To Exclamation Point or Not To Exclamation Point?

Do you remember in grade school when you learned about the impact of the exclamation point? Teachers told us to use it when someone shouts. Over the years, the exclamation point has danced across pages and texts and emails with interesting patterns, but there are rules to using this stand out punctuation.

When I teach business or email writing, I stress the need to steer clear of the exclamation point. Why? People feel yelled at when you use it in business correspondence. Yes, an emoji can soften the blow, but emojis in business? Not a great idea, although even that is changing.

I learned a few years ago that exclamation points are accepted, in fact expected, in text messages. They don't convey the negative tone that happens in an email. Take a quick gander at your text messages. Odds are they don't include punctuation, unless you're texting with someone from my generation. We tend to use proper structure and punctuation. But you will find ! instead of periods or commas. It conveys excitement.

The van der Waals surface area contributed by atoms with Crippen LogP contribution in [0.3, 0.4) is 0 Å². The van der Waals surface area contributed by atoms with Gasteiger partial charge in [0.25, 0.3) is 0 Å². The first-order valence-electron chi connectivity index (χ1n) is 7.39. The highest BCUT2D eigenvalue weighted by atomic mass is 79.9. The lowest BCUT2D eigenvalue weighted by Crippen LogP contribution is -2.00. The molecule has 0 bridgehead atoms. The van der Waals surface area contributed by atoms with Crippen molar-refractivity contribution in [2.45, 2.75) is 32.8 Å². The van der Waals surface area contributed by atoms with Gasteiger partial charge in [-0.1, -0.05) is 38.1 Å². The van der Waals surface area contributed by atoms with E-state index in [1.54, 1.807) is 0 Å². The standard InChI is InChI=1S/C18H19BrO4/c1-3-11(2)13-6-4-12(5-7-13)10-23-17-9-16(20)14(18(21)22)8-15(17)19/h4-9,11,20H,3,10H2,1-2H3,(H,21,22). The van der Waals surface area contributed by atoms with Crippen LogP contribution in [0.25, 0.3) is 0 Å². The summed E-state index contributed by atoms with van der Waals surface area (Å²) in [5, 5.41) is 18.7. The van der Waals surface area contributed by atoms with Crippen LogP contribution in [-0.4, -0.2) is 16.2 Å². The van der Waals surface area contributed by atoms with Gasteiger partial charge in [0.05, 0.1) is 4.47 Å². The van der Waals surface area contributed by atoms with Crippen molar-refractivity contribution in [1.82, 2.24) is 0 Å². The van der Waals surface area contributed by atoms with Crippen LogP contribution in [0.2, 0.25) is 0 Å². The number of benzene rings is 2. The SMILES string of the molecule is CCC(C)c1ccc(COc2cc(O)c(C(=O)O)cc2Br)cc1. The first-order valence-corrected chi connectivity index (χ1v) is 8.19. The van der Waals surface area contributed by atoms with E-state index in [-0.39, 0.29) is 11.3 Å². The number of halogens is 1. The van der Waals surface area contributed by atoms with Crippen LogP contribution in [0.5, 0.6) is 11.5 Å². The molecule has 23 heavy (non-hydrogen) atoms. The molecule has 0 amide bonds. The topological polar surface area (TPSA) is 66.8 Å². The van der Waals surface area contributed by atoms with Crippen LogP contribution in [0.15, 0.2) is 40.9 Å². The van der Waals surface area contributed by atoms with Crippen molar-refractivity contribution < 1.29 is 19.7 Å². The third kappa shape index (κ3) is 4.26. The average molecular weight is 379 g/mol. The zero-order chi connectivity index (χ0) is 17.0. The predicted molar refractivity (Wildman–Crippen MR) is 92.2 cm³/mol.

But what about fiction? If a character yells or speaks strongly, can you use this lovely punctuation? 


Yes, that's what I said. No.


Just like adverbs, using an exclamation point comes across as weak writing. The current expectation is to show the emphasis of the speaker through their actions instead.

Check this out:

Deborah said, "It's purple!"

The exclamation point tells me she emphasized this sentence, but with some more descriptive action, the volume becomes obvious.

She tore the cape off her shoulders and tossed it on the chair. “It’s purple. Purple.”

How do I know she spoke louder? Let's break it down.

  • Tearing a cape off of her shoulders implies frustration.
  • Tossing the cape on the chair shows agitation. 
  • Speaking in two abrupt sentences creates emphasis.

We understand the exclamation point without using it AND paint a more vivid picture of what's happening.

You may be wondering if you can use an exclamation point. Yes, but not a lot. Some people claim you should keep it to no more than one exclamation point per book. You might get away with a few more but use caution.

If you like exclamation points, do a search for them in your manuscript. If you've used several, try to write actions and choose words that show the emphasis instead of relying on our childhood friend, the exclamation point.

Your writing will improve, and your readers will enjoy your stories more.


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